PEACE, ORDER AND GOOD GOVERNMENT II
The Quest for True Canadian Values
OTTAWA, CANADA – NOVEMBER 13 & 14, 2015
Franco Famularo – Secretary-General, Canada
As a follow up to the 2014 annual joint UPF & WFWP conference with the same overall theme, the following issues were addressed:
• “A Canadian Youth Peace Service. Why & How?”
• “Challenges of Policing in the 21st Century”
• “Could an Interreligious Council at the UN oversee Jerusalem as an International City.”
The conference consisted of three panels comprised of a moderator and experts in each area. Not only were the issues addressed within a Canadian context, but also in the broader context of how Canada can serve the world in each of the above areas.
In his welcoming remarks, Dr. Moonshik Kim, Chair of the Universal Peace Federation in Canada, emphasized that given current tensions in our world, issues raised by the conference theme are indeed urgent.
Co-MCs for the conference were Robert Duffy and Eveline Stewart, both veterans of peace efforts on several continents.
After introductions to the Universal Peace Federation by Franco Famularo and to the Women’s Federation for World Peace by Mrs. Lilly Tadin, a video presentation featured the world-wide efforts of both organizations.
The first panel moderated by Dr. Peter Stockdale on “A Canadian Youth Peace Service. Why & How?” featured Ms. Lina Tuzet, currently a social worker, who has actively participated in service projects in Vanuatu and in Paraguay during the past three years. She was followed by Baraa Arar, a high school student, strongly engaged in youth activities in the Muslim community of Ottawa. Both impressed the audience with their articulate presentations.
Andrew Cardozo of the Pearson Institute offered a view from a public policy perspective and the need for strengthening peace oriented youth activities. Desire Kilowla, program officer for International Development- Citizenship and Immigration Canada, provided the view as a Congolese living in Canada and his efforts to effect change in the Democratic Republic of Congo and beyond.
During the 2nd panel on the “Challenges of Policing in the 21st century” a contrast of speakers addressed the topic.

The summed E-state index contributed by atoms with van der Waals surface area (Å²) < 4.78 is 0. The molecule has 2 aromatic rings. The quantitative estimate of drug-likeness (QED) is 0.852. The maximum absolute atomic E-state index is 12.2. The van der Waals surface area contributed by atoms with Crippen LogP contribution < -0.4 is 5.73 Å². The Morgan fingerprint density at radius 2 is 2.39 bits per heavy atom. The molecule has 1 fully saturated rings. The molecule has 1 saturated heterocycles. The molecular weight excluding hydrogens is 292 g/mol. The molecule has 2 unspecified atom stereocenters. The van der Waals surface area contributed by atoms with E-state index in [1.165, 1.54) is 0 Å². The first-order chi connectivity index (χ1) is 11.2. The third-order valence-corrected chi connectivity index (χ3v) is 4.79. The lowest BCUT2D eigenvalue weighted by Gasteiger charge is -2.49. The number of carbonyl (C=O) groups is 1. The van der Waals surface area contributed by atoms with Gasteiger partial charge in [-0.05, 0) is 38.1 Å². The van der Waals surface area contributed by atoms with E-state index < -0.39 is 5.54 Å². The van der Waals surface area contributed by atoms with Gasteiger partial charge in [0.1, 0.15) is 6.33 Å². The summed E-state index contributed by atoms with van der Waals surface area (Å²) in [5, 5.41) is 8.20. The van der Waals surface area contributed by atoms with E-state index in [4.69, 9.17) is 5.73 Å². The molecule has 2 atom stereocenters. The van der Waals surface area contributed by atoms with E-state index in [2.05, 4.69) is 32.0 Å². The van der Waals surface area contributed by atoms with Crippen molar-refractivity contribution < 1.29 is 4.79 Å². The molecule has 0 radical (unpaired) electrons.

The moderator, Dr. Michael Balcomb, a US citizen and President of the Family Federation for World Peace and Unification, USA shared an array of recent statistics on the state of affairs in the USA which, in his view, provided for a far worse situation with regards to relations between police and citizens than most countries – especially Canada.
Retired Chief of Police for York Region, Armand La Barge, provided a glimpse into the history of policing in Canada and the world. Providing hard numbers on the state of police resources (both human and material) in Canada was an eye-opener for many of the participants. (see attached presentation)
La Barge was followed by Ms. Gabrielle Fayant, an Indigineous Activist, who shared about the pain and suffering in her community due to continuing tension and misunderstanding with police and folks in authority.
Daniel Stringer then added his comments as one involved in community building as chair of the National Capital Peace Council in Ottawa. He was followed by Dr. Vern Redekop, a specialist in conflict studies at St. Paul University and author of “From Violence to Blessing” who related how he emerged from a small Mennonite Community in Saskatchewan to facing domestic and global policing issues.
After a musical interlude provided by Classical Violinist, Ralitsa Tcholakova, the luncheon speech was given by veteran Ambassador for Peace, Rev. Darryl Gray, who currently serves as Special Assistant to the president of the Southern Christian Leadership Conference (SCLC), spoke about the vision of the founders of UPF and WFWP. He urged each one present to emerge from the shadows with their message of goodness. Rev. Gray shared that even though a lot has happened since Martin Luther King Jr. founded the SCLC in the United States, recent violence due to racial tensions in the USA demonstrates there is still a lot of work to do.
The afternoon program included the appointment of four new Ambassadors for Peace, a final panel on the need for an Interreligious Council at the United Nations. Moderator Father Jacques Kabangu introduced the session which posed the hypothetical question: “Could an Interreligious Council oversee Jerusalem as an International City.”
Ricardo de Sena, UPF North American Secretary General led the session with a presentation on a proposal for such a council at the UN as proposed by the late Rev. Moon in August, 2000. He was followed by international human rights consultant and educator, Dr. Karen Mock who approached the question from the viewpoint of one with a Jewish Heritage. She was followed by Mrs. Alexa Ward, deputy director of the UN Office of the Women’s Federation for World Peace. A Muslim view was provided by Ms. Shaheen Junaid Ashraf, a representative of the Canadian Council of Muslim Women. The concluding on this session were provided by Mr. Michael McIntyre, past president of the Capital Region Interfaith Council in Ottawa.
Each of the three sessions was followed by a lively Question and Answer session.
To conclude the conference, the Honourable Anita Vandenbeld, recently elected to the Federal Parliament of Canada, explained “How Women of the World Empowered her to Become a Member of Parliament.”
On November 14, with most everyone’s thoughts on the tragic events of the previous day in Paris, France, a Seminar was held on the topic “Exploring the Peace Philosophy of the Founders of UPF and WFWP”. Speakers included Dr. Michael Balcomb, Rev. Darryl Gray, Mrs. Alexa Ward and Mr. Alan Wilding.
With thanks to all organizers, participants and those who helped make the 2 day conference and seminar a success.